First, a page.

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  • Verdicks

Negative Capability

Updated: Feb 6, 2021

Coined by the poet John Keats, negative capability is a fancy way of expressing a person’s willingness to exist in uncertainty, live with mystery, and make peace with ambiguity. What a novel idea in modern society.

For better or worse, we live in a world where copious amounts of information is accessible near instantaneously. An unforeseen consequence of this perceived benefit is that it has become a cultural disgrace to simply not have an opinion on any given topic. For example:

What do you mean you don’t have the medical expertise to offer a credible critique of the new mRNA vaccine methodology?

You are not investing in cryptocurrency? Do you hate money? This is the future. These are my top 3 altcoins of 2021.

Chances are that unless you are friends with a leading virologist or blockchain developer, your buddies got their “insight” from a biased source who considers themselves an expert. Where did this expert form his/her opinion? By citing specific examples of a previous opinion that backs their narrative while ignoring the rest. Confirmation bias anyone?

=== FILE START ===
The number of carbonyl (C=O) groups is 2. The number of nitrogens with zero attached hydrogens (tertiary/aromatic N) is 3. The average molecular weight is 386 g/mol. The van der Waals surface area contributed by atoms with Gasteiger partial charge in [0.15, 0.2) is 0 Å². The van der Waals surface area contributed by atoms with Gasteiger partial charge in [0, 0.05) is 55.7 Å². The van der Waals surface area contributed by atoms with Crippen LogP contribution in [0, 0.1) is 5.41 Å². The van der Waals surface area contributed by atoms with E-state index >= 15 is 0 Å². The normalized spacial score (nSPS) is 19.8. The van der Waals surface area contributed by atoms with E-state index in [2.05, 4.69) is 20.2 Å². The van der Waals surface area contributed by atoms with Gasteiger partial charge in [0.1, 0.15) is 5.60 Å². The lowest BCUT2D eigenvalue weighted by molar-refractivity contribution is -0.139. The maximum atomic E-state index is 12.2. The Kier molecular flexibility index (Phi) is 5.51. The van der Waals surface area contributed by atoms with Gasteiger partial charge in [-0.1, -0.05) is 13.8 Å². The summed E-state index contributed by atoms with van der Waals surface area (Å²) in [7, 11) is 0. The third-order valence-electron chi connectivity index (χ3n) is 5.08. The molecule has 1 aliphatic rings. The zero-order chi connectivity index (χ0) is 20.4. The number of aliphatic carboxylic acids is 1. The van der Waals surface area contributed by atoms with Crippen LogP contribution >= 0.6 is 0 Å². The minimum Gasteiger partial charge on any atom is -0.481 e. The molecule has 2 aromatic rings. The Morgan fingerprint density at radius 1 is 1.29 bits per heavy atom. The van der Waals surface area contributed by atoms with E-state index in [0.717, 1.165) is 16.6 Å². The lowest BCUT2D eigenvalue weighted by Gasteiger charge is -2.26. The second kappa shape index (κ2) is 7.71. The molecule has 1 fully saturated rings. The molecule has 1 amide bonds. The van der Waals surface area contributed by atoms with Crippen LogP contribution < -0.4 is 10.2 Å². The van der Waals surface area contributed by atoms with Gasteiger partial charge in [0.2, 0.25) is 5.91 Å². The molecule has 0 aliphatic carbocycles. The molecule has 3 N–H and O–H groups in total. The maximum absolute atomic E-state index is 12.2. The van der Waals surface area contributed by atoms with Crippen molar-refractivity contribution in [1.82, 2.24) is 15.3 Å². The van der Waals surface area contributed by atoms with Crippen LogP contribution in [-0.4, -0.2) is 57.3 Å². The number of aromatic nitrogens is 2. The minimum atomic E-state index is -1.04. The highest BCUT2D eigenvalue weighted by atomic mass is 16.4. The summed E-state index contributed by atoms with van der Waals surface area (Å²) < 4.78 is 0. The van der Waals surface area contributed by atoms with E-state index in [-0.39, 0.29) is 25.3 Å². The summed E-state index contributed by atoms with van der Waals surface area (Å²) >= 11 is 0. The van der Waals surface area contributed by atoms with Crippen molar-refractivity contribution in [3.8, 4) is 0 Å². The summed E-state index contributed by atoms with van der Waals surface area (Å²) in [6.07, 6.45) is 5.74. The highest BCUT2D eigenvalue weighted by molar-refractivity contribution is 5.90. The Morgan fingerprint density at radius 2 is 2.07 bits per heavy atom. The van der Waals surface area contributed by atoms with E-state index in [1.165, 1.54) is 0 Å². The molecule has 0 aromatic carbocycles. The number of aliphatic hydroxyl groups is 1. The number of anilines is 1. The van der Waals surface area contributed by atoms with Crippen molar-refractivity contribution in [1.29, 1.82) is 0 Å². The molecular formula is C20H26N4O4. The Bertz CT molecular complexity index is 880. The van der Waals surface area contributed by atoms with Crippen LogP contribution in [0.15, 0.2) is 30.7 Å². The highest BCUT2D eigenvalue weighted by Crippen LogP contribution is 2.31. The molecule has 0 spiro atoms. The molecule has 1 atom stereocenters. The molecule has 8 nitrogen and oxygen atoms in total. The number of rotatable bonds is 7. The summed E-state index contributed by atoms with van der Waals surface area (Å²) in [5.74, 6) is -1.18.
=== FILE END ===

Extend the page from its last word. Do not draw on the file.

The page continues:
You can see where this rabbit hole leads and the dangerous effect this perpetual cycle of misinformation can have. So what’s the point of this tirade?

It is ok to say, “I DON’T KNOW.” Crazy right? Listen to some of the smartest people of modern society during a long open session interview. When a topic comes up that they don’t fully grasp, they don’t simply apply bro-science or regurgitate someone else’s thoughts without validation. They simply reply that they don’t have the knowledge or expertise to speak intelligently on the matter at hand. Again, it is ok to say, “I DON’T KNOW.” Even more important than being able to admit ignorance is the ability to differentiate understanding vs. being right.

So, you were part of a passionate discussion and it turns out by chance that the 30 seconds of information you recalled from a Twitter video you watched a week ago, later proved to be correct. Wow! (Slow sarcastic clap) Congratulations. You took an unoriginal thought pawned it off as your own and were “technically” correct. However, you failed to understand and have learned NOTHING.

It’s 2021 folks. We should not be expected to have an opinion on EVERYTHING, and if we do have an opinion, it should be a genuine one that we have developed ourselves through personal comprehension. It is infinitely more rewarding to understand than to be right - even if it means changing your mind about a topic, ideology, or, above all, yourself.

Shields up.

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